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Old 08-05-2010, 02:29 AM   #1
genogebot
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How to start with wireless interface disabled?


I'm trying to configure Linux Mint 9 so that the wireless interface wlan0 is disabled until I enable it.

I've hunted around and learned that I can disable the wireless after bootup with the command 'sudo ifconfig wlan0 down' and then restart it with 'sudo ifconfig wlan0 up', but I'd prefer to have it in the 'down' state from bootup.

I read up on the /etc/network/interfaces file, and it seemed that the 'auto' stanza was the relevant part that told the system to automatically start the interface, but when I tried commenting out the 'auto wlan0' line wlan0 still started automatically.

Can someone point me in the right direction to configure my system the way I want?

Thanks.
 
Old 08-05-2010, 03:44 AM   #2
saifkhan123
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can you paste your /etc/network/interfaces config file?
 
Old 08-05-2010, 03:52 AM   #3
sem007
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how you configure your wlan0 through /etc/network/interface file or network-manager(graphics)?
 
Old 08-05-2010, 04:38 AM   #4
genogebot
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Thanks for the quick replies

Quote:
Originally Posted by saifkhan123 View Post
can you paste your /etc/network/interfaces config file?
auto lo
iface lo inet loopback

#auto wlan0
iface wlan0 inet static
address 192.168.1.3
netmask 255.255.255.0
network 192.168.1.0
broadcast 192.168.1.255
gateway 192.168.1.1

auto internet
iface internet inet manual
up ifconfig $IFACE 0.0.0.0 up
up ip link set $IFACE promisc on
down ip link set $IFACE promisc off
down ifconfig $IFACE down

auto backup
iface backup inet manual
up ifconfig $IFACE 0.0.0.0 up
up ip link set $IFACE promisc on
down ip link set $IFACE promisc off
down ifconfig $IFACE down

auto br0
iface br0 inet static
address 192.168.0.3
netmask 255.255.255.0
broadcast 192.168.0.255
network 192.168.0.0
gateway 192.168.0.1
bridge_ports internet backup
As you can see, I have two ethernet ports (renamed as 'internet' and 'backup' in /etc/udev/rules.d/70-persistent-net.rules) that are bridged into br0 so they can both be used on the same subnet - 'internet' goes to my Smoothwall box, and 'backup' goes to my Ubuntu server box that I use as a backup storage and file server.

Quote:
Originally Posted by sem007 View Post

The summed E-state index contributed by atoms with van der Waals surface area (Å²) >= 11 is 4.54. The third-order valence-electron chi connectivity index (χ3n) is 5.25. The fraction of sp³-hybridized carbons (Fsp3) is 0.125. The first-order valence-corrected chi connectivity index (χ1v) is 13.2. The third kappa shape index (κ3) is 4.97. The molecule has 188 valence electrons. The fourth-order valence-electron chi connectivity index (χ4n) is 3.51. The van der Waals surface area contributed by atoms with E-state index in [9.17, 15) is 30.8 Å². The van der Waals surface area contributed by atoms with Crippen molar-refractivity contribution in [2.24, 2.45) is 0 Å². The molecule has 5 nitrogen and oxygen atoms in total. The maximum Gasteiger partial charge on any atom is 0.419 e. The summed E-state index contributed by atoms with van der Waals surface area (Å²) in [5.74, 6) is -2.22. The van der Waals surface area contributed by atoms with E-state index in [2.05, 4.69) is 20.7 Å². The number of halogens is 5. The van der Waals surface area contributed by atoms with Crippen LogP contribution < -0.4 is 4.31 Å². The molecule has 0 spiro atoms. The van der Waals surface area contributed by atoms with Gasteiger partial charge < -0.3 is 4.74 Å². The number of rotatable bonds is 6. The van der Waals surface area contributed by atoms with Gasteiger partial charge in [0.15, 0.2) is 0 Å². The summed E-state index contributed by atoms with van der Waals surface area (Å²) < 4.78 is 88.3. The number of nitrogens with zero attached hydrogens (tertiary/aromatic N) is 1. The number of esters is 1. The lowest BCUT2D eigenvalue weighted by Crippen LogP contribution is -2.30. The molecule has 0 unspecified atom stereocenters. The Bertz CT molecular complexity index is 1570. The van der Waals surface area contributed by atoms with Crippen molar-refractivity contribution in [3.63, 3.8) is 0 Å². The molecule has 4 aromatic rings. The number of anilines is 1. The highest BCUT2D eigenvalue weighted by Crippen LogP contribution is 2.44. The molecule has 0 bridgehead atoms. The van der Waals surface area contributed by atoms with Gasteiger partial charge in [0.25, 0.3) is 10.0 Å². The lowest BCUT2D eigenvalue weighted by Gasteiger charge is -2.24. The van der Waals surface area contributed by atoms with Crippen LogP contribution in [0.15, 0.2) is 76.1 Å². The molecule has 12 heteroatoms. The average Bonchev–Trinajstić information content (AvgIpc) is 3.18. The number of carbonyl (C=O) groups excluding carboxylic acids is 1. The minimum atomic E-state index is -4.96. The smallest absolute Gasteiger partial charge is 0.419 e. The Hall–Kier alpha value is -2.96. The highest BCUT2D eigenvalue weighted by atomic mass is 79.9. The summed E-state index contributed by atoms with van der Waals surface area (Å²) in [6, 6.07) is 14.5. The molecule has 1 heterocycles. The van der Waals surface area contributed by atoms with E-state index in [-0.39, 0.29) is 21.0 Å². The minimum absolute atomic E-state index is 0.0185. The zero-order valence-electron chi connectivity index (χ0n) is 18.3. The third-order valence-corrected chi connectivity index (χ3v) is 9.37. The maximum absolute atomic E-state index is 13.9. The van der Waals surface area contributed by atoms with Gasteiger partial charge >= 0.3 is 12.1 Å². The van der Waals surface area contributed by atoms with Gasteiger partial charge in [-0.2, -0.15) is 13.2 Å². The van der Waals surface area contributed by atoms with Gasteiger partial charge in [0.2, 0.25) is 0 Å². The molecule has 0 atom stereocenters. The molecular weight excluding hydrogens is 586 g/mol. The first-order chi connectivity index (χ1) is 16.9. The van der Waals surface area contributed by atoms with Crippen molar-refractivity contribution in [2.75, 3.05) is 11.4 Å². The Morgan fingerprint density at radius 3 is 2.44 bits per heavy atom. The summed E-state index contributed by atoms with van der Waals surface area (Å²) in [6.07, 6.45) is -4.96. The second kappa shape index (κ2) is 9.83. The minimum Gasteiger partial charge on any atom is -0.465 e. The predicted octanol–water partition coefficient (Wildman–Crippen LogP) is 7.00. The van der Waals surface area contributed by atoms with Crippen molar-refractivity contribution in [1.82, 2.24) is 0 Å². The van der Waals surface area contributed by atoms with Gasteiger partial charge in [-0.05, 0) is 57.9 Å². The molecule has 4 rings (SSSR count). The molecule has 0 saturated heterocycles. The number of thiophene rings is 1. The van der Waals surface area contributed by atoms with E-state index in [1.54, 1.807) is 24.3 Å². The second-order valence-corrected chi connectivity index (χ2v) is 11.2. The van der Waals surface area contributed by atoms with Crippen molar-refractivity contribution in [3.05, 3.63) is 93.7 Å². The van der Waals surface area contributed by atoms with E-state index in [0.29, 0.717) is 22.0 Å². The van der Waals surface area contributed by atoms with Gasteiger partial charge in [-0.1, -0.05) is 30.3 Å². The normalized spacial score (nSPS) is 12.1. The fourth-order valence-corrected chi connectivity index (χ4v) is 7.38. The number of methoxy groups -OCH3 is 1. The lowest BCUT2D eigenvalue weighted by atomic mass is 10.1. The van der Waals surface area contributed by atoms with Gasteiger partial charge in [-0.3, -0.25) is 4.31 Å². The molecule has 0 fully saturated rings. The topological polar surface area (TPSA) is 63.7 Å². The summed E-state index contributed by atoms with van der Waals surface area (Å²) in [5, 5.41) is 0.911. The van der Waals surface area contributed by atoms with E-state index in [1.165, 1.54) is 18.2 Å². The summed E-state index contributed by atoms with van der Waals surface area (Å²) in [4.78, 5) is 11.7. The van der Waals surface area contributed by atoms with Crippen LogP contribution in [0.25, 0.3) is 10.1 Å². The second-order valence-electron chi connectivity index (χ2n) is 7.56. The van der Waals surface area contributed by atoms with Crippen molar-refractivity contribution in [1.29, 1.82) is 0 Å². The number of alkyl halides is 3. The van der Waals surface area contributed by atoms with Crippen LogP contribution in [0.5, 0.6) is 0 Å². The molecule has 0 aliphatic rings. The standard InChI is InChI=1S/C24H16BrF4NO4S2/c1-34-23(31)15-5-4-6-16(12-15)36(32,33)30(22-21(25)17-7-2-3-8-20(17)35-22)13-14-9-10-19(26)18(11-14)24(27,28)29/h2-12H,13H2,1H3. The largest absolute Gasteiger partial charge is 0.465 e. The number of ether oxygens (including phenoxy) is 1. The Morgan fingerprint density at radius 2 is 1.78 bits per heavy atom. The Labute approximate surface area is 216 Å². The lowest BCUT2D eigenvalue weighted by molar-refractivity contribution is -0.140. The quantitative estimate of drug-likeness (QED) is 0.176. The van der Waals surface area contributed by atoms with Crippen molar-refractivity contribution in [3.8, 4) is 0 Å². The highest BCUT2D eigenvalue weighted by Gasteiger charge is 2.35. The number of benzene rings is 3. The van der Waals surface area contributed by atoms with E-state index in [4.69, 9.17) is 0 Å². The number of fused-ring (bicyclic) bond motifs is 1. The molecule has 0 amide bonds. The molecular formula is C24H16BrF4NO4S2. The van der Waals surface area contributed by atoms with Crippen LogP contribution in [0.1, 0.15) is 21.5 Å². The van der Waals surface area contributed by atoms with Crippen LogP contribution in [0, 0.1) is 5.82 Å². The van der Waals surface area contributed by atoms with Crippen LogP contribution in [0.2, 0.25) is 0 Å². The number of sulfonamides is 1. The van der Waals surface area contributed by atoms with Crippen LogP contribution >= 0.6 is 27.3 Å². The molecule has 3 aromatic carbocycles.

how you configure your wlan0 through /etc/network/interface file or network-manager(graphics)?
I have completely removed Network-Manager (via 'sudo apt-get remove' rather than the Package Manager because I've read that Package Manager leaves parts of Network Manager on the system) and I configure the devices through /etc/network/interfaces. When I want to connect to my wireless access point on the 192.168.1.x subnet I use Wicd to make the connection. I've had to remove the wired interfaces from Wicd configuration because it only allows one type of interface to be connected at a time - until I did that Wicd would drop the wired connection when I made a wireless connection, and vice-versa.

Last edited by genogebot; 08-05-2010 at 04:42 AM. Reason: Typo (snd i hat typos)
 
Old 08-06-2010, 03:27 AM   #5
genogebot
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<bump>
 
Old 08-06-2010, 08:51 AM   #6
saifkhan123
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Comment out the whole stanza related to wlan0, that is
Code:
#auto wlan0
#iface wlan0 inet static
#address 192.168.1.3
#netmask 255.255.255.0
#network 192.168.1.0
#broadcast 192.168.1.255
#gateway 192.168.1.1
save and then try reboot, may be the problem is solved.
 
Old 08-06-2010, 03:35 PM   #7
genogebot
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Quote:
Originally Posted by saifkhan123 View Post
Comment out the whole stanza related to wlan0, that is
Code:
#auto wlan0
#iface wlan0 inet static
#address 192.168.1.3
#netmask 255.255.255.0
#network 192.168.1.0
#broadcast 192.168.1.255
#gateway 192.168.1.1
save and then try reboot, may be the problem is solved.